10. Following the abject failure of all herding techniques attempted, only two options will remain. The first is to simply leave the toddlers behind and see whether they have any homing skills. The second, and more acceptable and widely used, method is to lure the toddlers into pushchair/house/cage with a trail of chocolate/raisins. Those with some experience of toddler herding tend to employ this technique from the outset.

 
 
Nominations for the Mumsnet Blogging Awards 2016 are open until 31st July. If you find me at all amusing, I would love nominations in the Best Comic Writer category. Nominating is very simple by following the link above. Thank you for reading my shameless begging.

Toddler Photography (Toddler Lessons: Part Seven)

fotagrafin-263381_1280Welcome to Part Seven of the Toddler Lessons series, where we will be looking at toddler photographic techniques.

 
1. Subject Matter

When you find a subject that works, such as a knee, stick with it. Take three million identical photos of the knee. Do not mess with a winning formula. The aim should be to create a series of photographs that would work as a flick book. A really dull one. A flick book of a day in the life of a knee.

Controversy sells, and it therefore pays to be as inappropriate as possible with your subject matter. Extreme close ups of family members’ breasts and crotches are ideal.

 
2. Composition

It is important to have an interesting and unusual viewpoint, as these add intrigue to a photograph. Photographs taken whilst face down on the carpet are perfect examples of this.

Correct placement of the main subject of the photograph is important. Achieving the right balance between different elements can be tricky. The simplest method, as advocated by toddler photographers, is to miss the subject of the photograph out altogether, thus negating the need for balance.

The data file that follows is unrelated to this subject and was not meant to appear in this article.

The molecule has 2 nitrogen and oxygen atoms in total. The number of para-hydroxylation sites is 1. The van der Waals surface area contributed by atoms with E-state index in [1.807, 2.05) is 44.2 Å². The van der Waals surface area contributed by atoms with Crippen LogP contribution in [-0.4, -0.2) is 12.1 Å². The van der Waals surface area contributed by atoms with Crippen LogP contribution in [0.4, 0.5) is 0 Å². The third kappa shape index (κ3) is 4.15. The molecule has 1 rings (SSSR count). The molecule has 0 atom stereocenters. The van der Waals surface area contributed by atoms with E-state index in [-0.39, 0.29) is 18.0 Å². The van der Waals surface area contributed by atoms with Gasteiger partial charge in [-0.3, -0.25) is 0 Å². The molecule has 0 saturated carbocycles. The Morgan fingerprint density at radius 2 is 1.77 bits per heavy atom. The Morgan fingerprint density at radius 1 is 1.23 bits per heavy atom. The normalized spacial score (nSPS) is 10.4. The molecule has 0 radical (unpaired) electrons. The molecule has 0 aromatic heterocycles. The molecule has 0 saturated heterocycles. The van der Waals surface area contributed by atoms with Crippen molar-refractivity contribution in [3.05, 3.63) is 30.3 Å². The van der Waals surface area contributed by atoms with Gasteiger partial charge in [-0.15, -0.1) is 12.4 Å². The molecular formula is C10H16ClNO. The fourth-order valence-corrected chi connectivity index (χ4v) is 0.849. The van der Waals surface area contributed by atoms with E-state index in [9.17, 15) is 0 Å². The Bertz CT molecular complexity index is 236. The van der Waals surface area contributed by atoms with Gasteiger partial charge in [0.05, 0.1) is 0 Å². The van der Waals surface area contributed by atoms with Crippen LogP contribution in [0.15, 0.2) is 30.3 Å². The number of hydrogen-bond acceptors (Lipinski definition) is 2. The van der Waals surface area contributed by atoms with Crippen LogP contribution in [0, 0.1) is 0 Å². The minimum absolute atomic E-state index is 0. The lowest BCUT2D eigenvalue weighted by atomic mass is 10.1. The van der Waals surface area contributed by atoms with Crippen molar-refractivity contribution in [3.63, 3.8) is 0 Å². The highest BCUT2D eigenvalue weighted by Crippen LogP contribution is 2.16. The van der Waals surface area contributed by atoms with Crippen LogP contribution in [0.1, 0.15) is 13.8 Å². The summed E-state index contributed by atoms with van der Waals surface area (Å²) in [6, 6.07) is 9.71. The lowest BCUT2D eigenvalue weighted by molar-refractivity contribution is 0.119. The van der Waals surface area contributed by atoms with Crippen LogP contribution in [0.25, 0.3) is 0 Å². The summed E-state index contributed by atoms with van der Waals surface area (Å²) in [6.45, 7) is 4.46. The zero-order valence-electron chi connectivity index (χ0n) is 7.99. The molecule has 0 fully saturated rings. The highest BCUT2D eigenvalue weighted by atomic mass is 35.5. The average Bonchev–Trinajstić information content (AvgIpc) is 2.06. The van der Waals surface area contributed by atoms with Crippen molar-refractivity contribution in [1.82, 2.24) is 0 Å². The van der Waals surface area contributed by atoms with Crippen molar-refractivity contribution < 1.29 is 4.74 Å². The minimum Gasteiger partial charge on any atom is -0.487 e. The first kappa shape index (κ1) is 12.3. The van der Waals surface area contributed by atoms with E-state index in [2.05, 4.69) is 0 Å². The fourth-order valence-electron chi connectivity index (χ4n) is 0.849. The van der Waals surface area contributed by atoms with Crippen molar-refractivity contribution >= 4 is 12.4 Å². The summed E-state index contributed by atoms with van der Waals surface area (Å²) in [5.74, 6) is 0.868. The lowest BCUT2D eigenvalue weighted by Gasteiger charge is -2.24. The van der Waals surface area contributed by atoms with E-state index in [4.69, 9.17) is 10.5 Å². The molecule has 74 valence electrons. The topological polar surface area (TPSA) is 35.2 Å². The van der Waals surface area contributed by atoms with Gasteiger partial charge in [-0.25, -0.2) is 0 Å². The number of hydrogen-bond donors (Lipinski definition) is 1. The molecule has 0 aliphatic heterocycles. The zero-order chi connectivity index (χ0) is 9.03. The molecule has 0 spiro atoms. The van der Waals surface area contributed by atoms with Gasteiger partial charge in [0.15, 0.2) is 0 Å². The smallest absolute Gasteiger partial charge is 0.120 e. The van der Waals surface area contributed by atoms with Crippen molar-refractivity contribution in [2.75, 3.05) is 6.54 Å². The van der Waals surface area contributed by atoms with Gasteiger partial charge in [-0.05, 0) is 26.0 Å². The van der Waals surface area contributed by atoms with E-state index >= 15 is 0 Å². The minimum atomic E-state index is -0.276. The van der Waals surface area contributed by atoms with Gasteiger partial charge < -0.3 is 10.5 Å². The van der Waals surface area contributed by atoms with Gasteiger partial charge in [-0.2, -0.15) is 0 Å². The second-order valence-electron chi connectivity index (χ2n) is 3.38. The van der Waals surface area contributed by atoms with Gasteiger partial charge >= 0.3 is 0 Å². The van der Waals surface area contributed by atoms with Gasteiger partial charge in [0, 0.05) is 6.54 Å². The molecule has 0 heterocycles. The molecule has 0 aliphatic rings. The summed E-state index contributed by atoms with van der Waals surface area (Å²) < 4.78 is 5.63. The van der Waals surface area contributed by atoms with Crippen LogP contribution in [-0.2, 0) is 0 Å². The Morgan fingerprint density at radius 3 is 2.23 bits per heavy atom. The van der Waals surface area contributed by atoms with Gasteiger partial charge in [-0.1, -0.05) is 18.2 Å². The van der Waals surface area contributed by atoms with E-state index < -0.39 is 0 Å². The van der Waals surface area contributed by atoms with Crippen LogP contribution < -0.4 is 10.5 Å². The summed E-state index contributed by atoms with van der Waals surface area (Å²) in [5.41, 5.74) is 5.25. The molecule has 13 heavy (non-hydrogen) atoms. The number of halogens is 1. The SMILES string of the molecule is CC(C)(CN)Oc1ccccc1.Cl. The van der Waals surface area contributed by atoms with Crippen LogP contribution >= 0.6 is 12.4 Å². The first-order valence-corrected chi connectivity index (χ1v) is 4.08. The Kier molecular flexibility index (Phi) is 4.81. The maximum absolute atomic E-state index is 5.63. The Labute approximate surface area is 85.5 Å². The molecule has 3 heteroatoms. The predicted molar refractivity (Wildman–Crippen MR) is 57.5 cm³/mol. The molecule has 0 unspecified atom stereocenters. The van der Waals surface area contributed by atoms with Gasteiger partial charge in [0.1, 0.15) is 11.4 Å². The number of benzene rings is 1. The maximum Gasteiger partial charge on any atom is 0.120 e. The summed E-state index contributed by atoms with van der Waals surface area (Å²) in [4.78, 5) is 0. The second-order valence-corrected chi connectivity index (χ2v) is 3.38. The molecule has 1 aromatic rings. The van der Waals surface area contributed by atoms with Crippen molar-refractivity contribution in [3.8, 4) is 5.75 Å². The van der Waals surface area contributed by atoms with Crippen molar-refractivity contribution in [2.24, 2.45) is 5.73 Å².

Plain and unobtrusive backgrounds are very important in photography, in order to avoid detracting from the main subject matter. So important are such backgrounds that, should a nice plain piece of wall be located, it should probably be photographed alone. Avoid detracting from the plain and unobtrusive background with any subject matter.

 
3. Motion

Capturing motion in photographs is a difficult skill. Toddler photographers recommend approaching it with the utmost zeal and commitment to the idea of motion: ensure that the subject, photographer and camera are all moving as much as possible.

 
4. Flash

The use of flash should be as startling as possible, particularly to the photographer.

 
5. Focus

This should be either entirely lacking or completely bizarre. Think out of focus family with crystal clear raisin box on coffee table.

 
6. Filters